Food sources that commonly trigger these reactions include dairy (milk products, cheese), eggs, wheat, gluten, and yeast. Symptoms may include IBS, headaches/migraines, fatigue, high blood pressure, eczema, asthma, joint pain, runny nose, arthritis, weight problems or fibromyalgia.


You may have heard about the tests available to help identify the ingredients that are causing harm. Here’s a list of the most common:

IgG Antibody Test

The IgG test is used to detect food sensitivities. It measures Immunoglobulin-G antibodies in the blood, indicating the severity of the response to the food. To learn more, see our page on diagnostics testing here

IgE Antibody Test

The IgE test measures Immunoglobulin-E antibodies. This test is done for food allergies (immediate, severe reactions). The higher the concentration of IgE antibodies in the blood, the more hypersensitivity to a particular food. These tests may be covered by OHIP in Ontario, if deemed medically necessary and requisitioned by a family doctor or allergist. 

Skin Prick Test

The skin prick test is most commonly used by allergists. This procedure is also covered through OHIP or medicare in Canada. A small drop of the allergen is injected in a patient’s arm or back. If the skin produces a small red bump called a wheal, this indicates an allergic reaction.

Elimination Diet

With this approach, you completely remove the food source that may be causing a reaction for at least 2-4 weeks, while being supervised by a healthcare provider such as a naturopathic doctor or registered dietitian.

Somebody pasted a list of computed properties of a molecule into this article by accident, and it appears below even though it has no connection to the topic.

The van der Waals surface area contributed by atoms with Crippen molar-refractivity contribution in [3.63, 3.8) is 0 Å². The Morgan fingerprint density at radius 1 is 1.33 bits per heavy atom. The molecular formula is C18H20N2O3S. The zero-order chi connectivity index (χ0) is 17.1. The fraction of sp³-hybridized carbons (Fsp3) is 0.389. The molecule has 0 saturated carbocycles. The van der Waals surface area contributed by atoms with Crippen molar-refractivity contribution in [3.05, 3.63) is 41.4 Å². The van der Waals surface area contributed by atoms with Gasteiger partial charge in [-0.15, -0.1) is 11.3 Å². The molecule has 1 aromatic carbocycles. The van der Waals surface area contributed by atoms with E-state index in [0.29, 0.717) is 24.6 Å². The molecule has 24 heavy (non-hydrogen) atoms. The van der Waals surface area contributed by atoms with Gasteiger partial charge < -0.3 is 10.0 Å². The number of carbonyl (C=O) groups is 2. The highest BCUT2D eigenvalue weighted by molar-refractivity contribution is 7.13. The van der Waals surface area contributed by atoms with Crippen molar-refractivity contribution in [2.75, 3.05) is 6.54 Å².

It’s Not Just Bowel Issues

Healthy gut hands on stomach
Source: Pixabay

Research shows that eliminating foods identified on these tests can improve IBS, migraines, weight gain, rheumatoid arthritis and ADHD. 

An immune-mediated response has the potential to cause inflammation, and by eliminating or reducing these foods, symptoms can improve or disappear.

There is especially promising research on the role gut health plays in mental health, considering that 95% of the body’s serotonin is produced in the gut.

To learn more about the link between nutrition and mood, check out this webinar on designing your diet for mental health by Rebecca Minshall, RD.

Treatment Options

The natural cure for a true allergy is avoidance. If you actually have a food sensitivity or intolerance (not an allergy where exposure would prompt a life-threatening response), then some try reintroducing the food after a sufficient period of time or after you’ve reduced inflammation in the gut to see if your tolerance has changed. You may notice that you can tolerate small amounts once in a while. 

True food allergies that involve anaphylaxis require the use of an epi-pen or antihistamine. For food intolerances, some try the elimination “hypoallergenic” diet, herbs, quercetin and probiotics. 

Key Takeaways

Consult with a naturopathic doctor to see if an elimination diet or IgG test is for you. A naturopathic doctor or dietitian can help you to interpret your test results and supervise an elimination diet, and guide you in creating a nutrition plan.

As you arm yourself with more information, you are taking the first steps towards resolving your digestive issues and feeling better.


Photo of Judith Lemieux contributor
Judith Lemieux, MA